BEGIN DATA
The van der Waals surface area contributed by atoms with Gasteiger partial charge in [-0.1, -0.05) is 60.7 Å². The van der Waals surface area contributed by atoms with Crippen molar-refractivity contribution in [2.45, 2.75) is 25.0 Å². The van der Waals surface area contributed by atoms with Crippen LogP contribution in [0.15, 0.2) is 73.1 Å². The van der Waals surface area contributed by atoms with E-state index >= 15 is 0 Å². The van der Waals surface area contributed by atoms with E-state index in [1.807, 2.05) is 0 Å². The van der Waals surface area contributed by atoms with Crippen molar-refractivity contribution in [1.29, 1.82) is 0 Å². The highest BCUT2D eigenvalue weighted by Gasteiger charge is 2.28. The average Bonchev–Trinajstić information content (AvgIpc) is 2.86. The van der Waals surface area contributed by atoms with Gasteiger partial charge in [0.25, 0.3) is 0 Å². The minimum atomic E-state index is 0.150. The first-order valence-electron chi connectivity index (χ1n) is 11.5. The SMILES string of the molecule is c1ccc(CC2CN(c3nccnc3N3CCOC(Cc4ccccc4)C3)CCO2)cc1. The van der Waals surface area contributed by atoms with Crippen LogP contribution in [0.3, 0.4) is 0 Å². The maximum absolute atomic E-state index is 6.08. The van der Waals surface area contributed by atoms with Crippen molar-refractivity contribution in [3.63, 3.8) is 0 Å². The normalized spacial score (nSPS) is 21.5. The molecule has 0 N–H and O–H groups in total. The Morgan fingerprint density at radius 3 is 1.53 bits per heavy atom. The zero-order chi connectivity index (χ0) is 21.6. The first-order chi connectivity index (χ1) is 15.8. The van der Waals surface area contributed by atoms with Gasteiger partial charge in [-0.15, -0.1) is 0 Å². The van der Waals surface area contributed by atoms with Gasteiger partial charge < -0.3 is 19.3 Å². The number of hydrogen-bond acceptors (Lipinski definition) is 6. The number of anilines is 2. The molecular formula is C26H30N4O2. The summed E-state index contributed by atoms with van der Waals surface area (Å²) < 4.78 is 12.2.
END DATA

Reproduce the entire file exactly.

The van der Waals surface area contributed by atoms with Gasteiger partial charge in [-0.1, -0.05) is 60.7 Å². The van der Waals surface area contributed by atoms with Crippen molar-refractivity contribution in [2.45, 2.75) is 25.0 Å². The van der Waals surface area contributed by atoms with Crippen LogP contribution in [0.15, 0.2) is 73.1 Å². The van der Waals surface area contributed by atoms with E-state index >= 15 is 0 Å². The van der Waals surface area contributed by atoms with E-state index in [1.807, 2.05) is 0 Å². The van der Waals surface area contributed by atoms with Crippen molar-refractivity contribution in [1.29, 1.82) is 0 Å². The highest BCUT2D eigenvalue weighted by Gasteiger charge is 2.28. The average Bonchev–Trinajstić information content (AvgIpc) is 2.86. The van der Waals surface area contributed by atoms with Gasteiger partial charge in [0.25, 0.3) is 0 Å². The minimum atomic E-state index is 0.150. The first-order valence-electron chi connectivity index (χ1n) is 11.5. The SMILES string of the molecule is c1ccc(CC2CN(c3nccnc3N3CCOC(Cc4ccccc4)C3)CCO2)cc1. The van der Waals surface area contributed by atoms with Crippen LogP contribution in [0.3, 0.4) is 0 Å². The maximum absolute atomic E-state index is 6.08. The van der Waals surface area contributed by atoms with Crippen molar-refractivity contribution in [3.63, 3.8) is 0 Å². The normalized spacial score (nSPS) is 21.5. The molecule has 0 N–H and O–H groups in total. The Morgan fingerprint density at radius 3 is 1.53 bits per heavy atom. The zero-order chi connectivity index (χ0) is 21.6. The first-order chi connectivity index (χ1) is 15.8. The van der Waals surface area contributed by atoms with Gasteiger partial charge in [-0.15, -0.1) is 0 Å². The van der Waals surface area contributed by atoms with Gasteiger partial charge < -0.3 is 19.3 Å². The number of hydrogen-bond acceptors (Lipinski definition) is 6. The number of anilines is 2. The molecular formula is C26H30N4O2. The summed E-state index contributed by atoms with van der Waals surface area (Å²) < 4.78 is 12.2.